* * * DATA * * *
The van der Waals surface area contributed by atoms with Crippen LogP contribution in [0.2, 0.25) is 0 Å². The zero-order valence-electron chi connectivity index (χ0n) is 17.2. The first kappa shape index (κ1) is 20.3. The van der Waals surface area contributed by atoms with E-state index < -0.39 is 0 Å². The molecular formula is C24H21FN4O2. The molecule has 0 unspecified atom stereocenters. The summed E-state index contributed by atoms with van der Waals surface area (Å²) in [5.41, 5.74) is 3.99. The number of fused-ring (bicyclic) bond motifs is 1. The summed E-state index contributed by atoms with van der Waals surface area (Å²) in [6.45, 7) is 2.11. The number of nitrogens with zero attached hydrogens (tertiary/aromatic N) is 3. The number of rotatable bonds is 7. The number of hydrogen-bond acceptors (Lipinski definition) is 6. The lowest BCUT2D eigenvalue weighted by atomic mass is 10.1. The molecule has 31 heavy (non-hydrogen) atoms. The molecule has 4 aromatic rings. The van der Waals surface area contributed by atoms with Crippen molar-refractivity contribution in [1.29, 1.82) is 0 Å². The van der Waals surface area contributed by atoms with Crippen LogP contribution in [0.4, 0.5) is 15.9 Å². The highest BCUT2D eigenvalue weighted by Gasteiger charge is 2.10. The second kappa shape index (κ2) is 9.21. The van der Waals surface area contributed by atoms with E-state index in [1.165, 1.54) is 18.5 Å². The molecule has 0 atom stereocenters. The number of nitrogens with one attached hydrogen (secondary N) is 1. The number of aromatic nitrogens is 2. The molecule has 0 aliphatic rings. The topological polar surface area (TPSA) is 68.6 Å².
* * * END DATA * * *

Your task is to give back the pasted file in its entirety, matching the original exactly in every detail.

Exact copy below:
The van der Waals surface area contributed by atoms with Crippen LogP contribution in [0.2, 0.25) is 0 Å². The zero-order valence-electron chi connectivity index (χ0n) is 17.2. The first kappa shape index (κ1) is 20.3. The van der Waals surface area contributed by atoms with E-state index < -0.39 is 0 Å². The molecular formula is C24H21FN4O2. The molecule has 0 unspecified atom stereocenters. The summed E-state index contributed by atoms with van der Waals surface area (Å²) in [5.41, 5.74) is 3.99. The number of fused-ring (bicyclic) bond motifs is 1. The summed E-state index contributed by atoms with van der Waals surface area (Å²) in [6.45, 7) is 2.11. The number of nitrogens with zero attached hydrogens (tertiary/aromatic N) is 3. The number of rotatable bonds is 7. The number of hydrogen-bond acceptors (Lipinski definition) is 6. The lowest BCUT2D eigenvalue weighted by atomic mass is 10.1. The molecule has 31 heavy (non-hydrogen) atoms. The molecule has 4 aromatic rings. The van der Waals surface area contributed by atoms with Crippen molar-refractivity contribution in [1.29, 1.82) is 0 Å². The van der Waals surface area contributed by atoms with Crippen LogP contribution in [0.4, 0.5) is 15.9 Å². The highest BCUT2D eigenvalue weighted by Gasteiger charge is 2.10. The second kappa shape index (κ2) is 9.21. The van der Waals surface area contributed by atoms with E-state index in [1.165, 1.54) is 18.5 Å². The molecule has 0 atom stereocenters. The number of nitrogens with one attached hydrogen (secondary N) is 1. The number of aromatic nitrogens is 2. The molecule has 0 aliphatic rings. The topological polar surface area (TPSA) is 68.6 Å².